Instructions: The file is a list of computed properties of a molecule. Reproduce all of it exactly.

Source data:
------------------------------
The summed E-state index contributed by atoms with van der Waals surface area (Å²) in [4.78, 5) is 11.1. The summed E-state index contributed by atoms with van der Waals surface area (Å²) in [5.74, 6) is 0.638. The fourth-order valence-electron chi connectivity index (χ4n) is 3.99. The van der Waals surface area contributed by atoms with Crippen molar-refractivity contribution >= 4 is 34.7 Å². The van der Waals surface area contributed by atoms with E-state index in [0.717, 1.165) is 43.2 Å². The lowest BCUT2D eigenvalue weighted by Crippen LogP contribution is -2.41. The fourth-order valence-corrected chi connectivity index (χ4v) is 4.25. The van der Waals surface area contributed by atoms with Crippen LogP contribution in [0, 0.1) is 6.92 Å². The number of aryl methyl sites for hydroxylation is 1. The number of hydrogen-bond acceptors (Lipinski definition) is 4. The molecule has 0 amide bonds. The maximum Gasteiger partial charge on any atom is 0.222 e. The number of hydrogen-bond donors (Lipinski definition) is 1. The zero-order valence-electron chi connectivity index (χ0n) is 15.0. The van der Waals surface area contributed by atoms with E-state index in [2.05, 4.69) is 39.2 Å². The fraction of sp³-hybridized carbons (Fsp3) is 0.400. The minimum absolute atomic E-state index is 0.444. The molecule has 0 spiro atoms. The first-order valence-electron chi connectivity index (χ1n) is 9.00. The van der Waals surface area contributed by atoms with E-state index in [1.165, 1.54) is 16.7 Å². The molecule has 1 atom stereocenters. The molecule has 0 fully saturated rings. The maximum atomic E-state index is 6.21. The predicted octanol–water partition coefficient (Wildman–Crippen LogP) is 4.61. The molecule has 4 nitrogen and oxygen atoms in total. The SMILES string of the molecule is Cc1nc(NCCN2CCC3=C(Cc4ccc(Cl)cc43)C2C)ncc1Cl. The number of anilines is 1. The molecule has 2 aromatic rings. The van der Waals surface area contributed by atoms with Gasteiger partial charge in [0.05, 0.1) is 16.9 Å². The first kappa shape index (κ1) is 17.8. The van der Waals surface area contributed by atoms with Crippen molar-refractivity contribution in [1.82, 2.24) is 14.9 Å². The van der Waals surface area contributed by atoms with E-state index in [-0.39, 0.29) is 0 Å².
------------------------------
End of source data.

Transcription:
The summed E-state index contributed by atoms with van der Waals surface area (Å²) in [4.78, 5) is 11.1. The summed E-state index contributed by atoms with van der Waals surface area (Å²) in [5.74, 6) is 0.638. The fourth-order valence-electron chi connectivity index (χ4n) is 3.99. The van der Waals surface area contributed by atoms with Crippen molar-refractivity contribution >= 4 is 34.7 Å². The van der Waals surface area contributed by atoms with E-state index in [0.717, 1.165) is 43.2 Å². The lowest BCUT2D eigenvalue weighted by Crippen LogP contribution is -2.41. The fourth-order valence-corrected chi connectivity index (χ4v) is 4.25. The van der Waals surface area contributed by atoms with Crippen LogP contribution in [0, 0.1) is 6.92 Å². The number of aryl methyl sites for hydroxylation is 1. The number of hydrogen-bond acceptors (Lipinski definition) is 4. The molecule has 0 amide bonds. The maximum Gasteiger partial charge on any atom is 0.222 e. The number of hydrogen-bond donors (Lipinski definition) is 1. The zero-order valence-electron chi connectivity index (χ0n) is 15.0. The van der Waals surface area contributed by atoms with E-state index in [2.05, 4.69) is 39.2 Å². The fraction of sp³-hybridized carbons (Fsp3) is 0.400. The minimum absolute atomic E-state index is 0.444. The molecule has 0 spiro atoms. The first-order valence-electron chi connectivity index (χ1n) is 9.00. The van der Waals surface area contributed by atoms with E-state index in [1.165, 1.54) is 16.7 Å². The molecule has 1 atom stereocenters. The molecule has 0 fully saturated rings. The maximum atomic E-state index is 6.21. The predicted octanol–water partition coefficient (Wildman–Crippen LogP) is 4.61. The molecule has 4 nitrogen and oxygen atoms in total. The SMILES string of the molecule is Cc1nc(NCCN2CCC3=C(Cc4ccc(Cl)cc43)C2C)ncc1Cl. The number of anilines is 1. The molecule has 2 aromatic rings. The van der Waals surface area contributed by atoms with Gasteiger partial charge in [0.05, 0.1) is 16.9 Å². The first kappa shape index (κ1) is 17.8. The van der Waals surface area contributed by atoms with Crippen molar-refractivity contribution in [1.82, 2.24) is 14.9 Å². The van der Waals surface area contributed by atoms with E-state index in [-0.39, 0.29) is 0 Å².